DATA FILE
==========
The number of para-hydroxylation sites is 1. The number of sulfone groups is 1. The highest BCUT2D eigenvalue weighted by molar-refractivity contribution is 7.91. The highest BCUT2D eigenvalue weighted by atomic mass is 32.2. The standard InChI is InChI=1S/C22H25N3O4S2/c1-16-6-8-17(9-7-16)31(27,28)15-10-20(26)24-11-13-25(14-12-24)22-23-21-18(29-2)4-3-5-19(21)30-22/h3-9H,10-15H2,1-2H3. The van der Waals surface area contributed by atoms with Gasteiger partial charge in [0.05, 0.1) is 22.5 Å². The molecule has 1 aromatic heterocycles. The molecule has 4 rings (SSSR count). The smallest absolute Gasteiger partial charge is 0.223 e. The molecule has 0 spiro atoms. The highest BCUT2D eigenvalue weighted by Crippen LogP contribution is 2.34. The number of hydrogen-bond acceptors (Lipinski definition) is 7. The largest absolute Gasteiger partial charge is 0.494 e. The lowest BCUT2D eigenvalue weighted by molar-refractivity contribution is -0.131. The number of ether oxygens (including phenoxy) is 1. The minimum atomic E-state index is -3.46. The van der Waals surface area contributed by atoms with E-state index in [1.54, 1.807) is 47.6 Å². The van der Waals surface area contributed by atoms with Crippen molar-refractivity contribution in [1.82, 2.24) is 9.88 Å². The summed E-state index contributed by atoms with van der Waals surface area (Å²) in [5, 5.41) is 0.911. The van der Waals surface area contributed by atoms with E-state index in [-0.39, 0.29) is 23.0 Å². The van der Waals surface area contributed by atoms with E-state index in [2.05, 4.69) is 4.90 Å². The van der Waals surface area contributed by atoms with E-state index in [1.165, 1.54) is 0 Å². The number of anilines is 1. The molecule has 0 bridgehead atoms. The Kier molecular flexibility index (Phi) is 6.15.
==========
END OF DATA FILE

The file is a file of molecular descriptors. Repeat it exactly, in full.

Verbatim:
The number of para-hydroxylation sites is 1. The number of sulfone groups is 1. The highest BCUT2D eigenvalue weighted by molar-refractivity contribution is 7.91. The highest BCUT2D eigenvalue weighted by atomic mass is 32.2. The standard InChI is InChI=1S/C22H25N3O4S2/c1-16-6-8-17(9-7-16)31(27,28)15-10-20(26)24-11-13-25(14-12-24)22-23-21-18(29-2)4-3-5-19(21)30-22/h3-9H,10-15H2,1-2H3. The van der Waals surface area contributed by atoms with Gasteiger partial charge in [0.05, 0.1) is 22.5 Å². The molecule has 1 aromatic heterocycles. The molecule has 4 rings (SSSR count). The smallest absolute Gasteiger partial charge is 0.223 e. The molecule has 0 spiro atoms. The highest BCUT2D eigenvalue weighted by Crippen LogP contribution is 2.34. The number of hydrogen-bond acceptors (Lipinski definition) is 7. The largest absolute Gasteiger partial charge is 0.494 e. The lowest BCUT2D eigenvalue weighted by molar-refractivity contribution is -0.131. The number of ether oxygens (including phenoxy) is 1. The minimum atomic E-state index is -3.46. The van der Waals surface area contributed by atoms with E-state index in [1.54, 1.807) is 47.6 Å². The van der Waals surface area contributed by atoms with Crippen molar-refractivity contribution in [1.82, 2.24) is 9.88 Å². The summed E-state index contributed by atoms with van der Waals surface area (Å²) in [5, 5.41) is 0.911. The van der Waals surface area contributed by atoms with E-state index in [-0.39, 0.29) is 23.0 Å². The van der Waals surface area contributed by atoms with E-state index in [2.05, 4.69) is 4.90 Å². The van der Waals surface area contributed by atoms with E-state index in [1.165, 1.54) is 0 Å². The number of anilines is 1. The molecule has 0 bridgehead atoms. The Kier molecular flexibility index (Phi) is 6.15.